Teen Homework Procrastination
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Teen Homework Procrastination

Jan Faull, MEd, answers a parent's question about helping her teen manage her time better.

Q. I have a teenager in 10th grade this year who has trouble turning in her homework on time. Sometimes she will start off with a lot of interest, gather all the material, and ask us for help with projects but when it comes to actually putting it together and turning it in, it does not happen on time. Sometimes she won't even start doing assignments that she doesn't want to do.
My husband and I have worked out so many ways to improve this: Meeting with the teachers on a regular basis, keeping log sheets between the teachers and us, motivating and rewarding her if things were done on time, etc. However, once in a while some missing assignments still pop up.

A. It's time for you and your husband to drop out of this homework situation with your daughter. Homework is her responsibility, not yours. If she were still in elementary school, your involved approach would be effective and appropriate. Your high schooler must grasp hold of her academic responsibilities without you. Drop out by proceeding in the following manner:

First, tell her you realize that she's struggling to complete her assignments. Then tell her that if she needs specific help you're happy to offer it but you're not going to interfere any longer; you will only assist, guide or oversee her homework upon her request. From now on, homework is between her and her teachers. Explain further that although you're always interested in how she's doing, the consequences for uncompleted assignments are for her to bear. Tell her that you have faith she'll figure out what to do to complete and hand in assignments on time.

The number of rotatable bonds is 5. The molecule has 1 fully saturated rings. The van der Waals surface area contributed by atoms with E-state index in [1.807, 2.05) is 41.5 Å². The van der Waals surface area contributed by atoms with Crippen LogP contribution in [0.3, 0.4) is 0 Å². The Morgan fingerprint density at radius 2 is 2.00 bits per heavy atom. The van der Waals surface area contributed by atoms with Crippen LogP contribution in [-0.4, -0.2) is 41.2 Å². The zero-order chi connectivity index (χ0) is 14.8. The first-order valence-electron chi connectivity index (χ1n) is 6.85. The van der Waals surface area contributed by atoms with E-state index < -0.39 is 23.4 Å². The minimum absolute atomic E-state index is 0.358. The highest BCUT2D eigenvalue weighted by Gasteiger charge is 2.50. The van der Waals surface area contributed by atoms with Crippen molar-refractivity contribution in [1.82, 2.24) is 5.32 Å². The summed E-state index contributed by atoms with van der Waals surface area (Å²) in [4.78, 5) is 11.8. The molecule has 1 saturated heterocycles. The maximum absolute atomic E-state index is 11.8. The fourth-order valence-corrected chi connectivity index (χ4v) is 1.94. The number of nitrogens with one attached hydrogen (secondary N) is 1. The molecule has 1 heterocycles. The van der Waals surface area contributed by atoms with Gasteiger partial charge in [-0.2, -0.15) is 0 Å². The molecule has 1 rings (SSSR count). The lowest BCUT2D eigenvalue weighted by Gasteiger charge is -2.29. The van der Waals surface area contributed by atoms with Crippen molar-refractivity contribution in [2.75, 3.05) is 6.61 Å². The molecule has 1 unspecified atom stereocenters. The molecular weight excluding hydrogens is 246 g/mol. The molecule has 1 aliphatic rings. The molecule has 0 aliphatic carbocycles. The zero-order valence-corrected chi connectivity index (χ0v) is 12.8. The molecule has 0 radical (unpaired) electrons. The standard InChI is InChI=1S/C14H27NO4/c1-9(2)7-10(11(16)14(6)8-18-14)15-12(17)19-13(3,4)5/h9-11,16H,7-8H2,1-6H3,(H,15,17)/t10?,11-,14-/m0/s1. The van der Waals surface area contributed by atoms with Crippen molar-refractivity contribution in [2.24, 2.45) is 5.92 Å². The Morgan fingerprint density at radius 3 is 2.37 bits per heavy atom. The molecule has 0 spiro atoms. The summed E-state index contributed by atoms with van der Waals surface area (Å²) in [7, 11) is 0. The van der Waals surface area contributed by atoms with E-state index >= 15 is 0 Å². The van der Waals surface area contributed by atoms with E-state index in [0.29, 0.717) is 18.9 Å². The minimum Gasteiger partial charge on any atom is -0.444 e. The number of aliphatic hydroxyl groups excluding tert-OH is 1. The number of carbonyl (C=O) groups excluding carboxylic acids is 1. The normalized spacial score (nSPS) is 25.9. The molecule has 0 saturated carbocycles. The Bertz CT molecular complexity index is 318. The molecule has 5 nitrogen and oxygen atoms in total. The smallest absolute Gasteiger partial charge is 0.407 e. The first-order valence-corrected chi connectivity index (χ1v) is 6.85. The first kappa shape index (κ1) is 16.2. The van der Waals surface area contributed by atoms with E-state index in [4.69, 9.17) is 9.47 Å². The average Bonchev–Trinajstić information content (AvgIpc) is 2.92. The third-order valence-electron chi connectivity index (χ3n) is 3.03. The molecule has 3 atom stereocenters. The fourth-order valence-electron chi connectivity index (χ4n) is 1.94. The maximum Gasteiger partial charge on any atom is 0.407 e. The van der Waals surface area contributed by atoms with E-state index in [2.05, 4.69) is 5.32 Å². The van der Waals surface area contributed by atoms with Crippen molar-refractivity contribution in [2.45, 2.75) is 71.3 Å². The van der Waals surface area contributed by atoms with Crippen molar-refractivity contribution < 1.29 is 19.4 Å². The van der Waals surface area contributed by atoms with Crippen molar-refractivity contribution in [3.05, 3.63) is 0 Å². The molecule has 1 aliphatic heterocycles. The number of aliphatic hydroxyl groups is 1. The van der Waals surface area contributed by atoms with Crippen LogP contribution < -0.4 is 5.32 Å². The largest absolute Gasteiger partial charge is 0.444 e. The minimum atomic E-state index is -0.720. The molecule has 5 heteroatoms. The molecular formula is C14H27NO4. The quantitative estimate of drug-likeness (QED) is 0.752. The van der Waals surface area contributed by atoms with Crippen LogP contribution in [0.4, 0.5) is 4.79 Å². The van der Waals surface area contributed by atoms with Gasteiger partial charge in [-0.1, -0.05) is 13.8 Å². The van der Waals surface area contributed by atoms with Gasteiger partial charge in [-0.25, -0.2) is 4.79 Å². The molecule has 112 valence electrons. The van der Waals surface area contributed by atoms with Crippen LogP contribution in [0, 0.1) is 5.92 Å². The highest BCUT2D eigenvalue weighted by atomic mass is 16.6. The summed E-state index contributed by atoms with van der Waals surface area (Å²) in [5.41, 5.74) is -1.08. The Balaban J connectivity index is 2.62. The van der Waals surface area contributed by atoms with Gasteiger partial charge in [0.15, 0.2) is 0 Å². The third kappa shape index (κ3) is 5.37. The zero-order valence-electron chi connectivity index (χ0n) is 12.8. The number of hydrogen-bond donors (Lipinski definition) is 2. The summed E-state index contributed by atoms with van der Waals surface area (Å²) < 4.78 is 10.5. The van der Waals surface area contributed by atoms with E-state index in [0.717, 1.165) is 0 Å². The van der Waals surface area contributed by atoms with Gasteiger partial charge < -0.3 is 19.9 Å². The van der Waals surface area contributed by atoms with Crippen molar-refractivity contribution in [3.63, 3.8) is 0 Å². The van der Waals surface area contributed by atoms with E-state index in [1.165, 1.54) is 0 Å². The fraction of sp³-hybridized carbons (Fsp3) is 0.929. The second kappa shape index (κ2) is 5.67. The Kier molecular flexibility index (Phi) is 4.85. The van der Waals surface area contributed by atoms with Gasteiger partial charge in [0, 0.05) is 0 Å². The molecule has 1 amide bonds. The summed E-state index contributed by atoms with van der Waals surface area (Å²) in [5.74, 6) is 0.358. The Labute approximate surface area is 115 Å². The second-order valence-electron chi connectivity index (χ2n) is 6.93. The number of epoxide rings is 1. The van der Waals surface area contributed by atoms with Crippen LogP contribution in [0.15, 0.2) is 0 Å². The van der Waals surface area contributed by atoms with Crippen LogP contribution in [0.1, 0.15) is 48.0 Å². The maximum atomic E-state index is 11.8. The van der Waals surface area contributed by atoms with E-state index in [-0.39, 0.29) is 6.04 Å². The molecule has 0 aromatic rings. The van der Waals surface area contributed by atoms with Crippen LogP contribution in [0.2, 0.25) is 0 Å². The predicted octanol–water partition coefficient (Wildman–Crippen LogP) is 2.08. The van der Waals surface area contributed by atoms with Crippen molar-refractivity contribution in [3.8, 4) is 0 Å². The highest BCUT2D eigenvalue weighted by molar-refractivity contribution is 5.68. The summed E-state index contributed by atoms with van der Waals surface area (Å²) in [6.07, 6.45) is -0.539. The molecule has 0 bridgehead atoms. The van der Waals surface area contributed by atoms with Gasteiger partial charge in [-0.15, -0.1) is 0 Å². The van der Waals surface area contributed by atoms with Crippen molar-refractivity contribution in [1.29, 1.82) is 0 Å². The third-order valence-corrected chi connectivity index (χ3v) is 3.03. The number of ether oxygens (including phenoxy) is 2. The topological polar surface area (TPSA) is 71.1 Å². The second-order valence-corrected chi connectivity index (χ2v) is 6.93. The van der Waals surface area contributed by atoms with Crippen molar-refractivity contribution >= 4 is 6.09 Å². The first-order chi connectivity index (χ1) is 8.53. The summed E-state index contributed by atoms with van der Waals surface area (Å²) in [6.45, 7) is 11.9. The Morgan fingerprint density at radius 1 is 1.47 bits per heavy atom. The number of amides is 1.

Second, ask her if she'd like assistance from a professional tutor, homework assistant, or a counselor.
It's usually impossible for teenagers to take homework guidance from parents. Teens typically make an emotional break from their parents as they move toward independence. Their task is to develop their own identity separate from Mom and Dad. If your daughter remains under your parenting umbrella, she's not doing her developmental homework.

Many teens are, however, willing to accept advice and guidance from other respected adults. If she's open to the idea of meeting with a homework counselor once or twice a week -- and you can afford it -- arrange for this. Managing, organizing and completing assignments are skills that all children can acquire. It's simply harder for some children than others. If this is the case with your daughter, a skilled adult can probably help with the process.

Third, ask yourself why she's not handing in or finishing her work on time? Is she a perfectionist? Children who are perfectionists fear that their work is never good enough. They worry that it will be harshly judged. To avoid these negative feelings, they don't achieve or work to reach their potential. They realize that although reaching perfection is impossible, doing less than what's perfect is intolerable. Does she see herself as helpless? Children who try and try but continue to fail, or children who have parents consistently jumping in and managing situations for them, take on a syndrome referred to as "learned helplessness." An internal voice says, "I never get anything right, so why try?"
Tied to both perfectionism and learned helplessness is low self-esteem. To combat low self-esteem, your daughter needs to know that you love her and value her even when she doesn't hand in assignments. Additionally, encourage her to get involved in experiences separate from the rigors of academics and homework. By doing so, she'll have the opportunity to see herself anew as competent and capable; improved homework performance might then follow.

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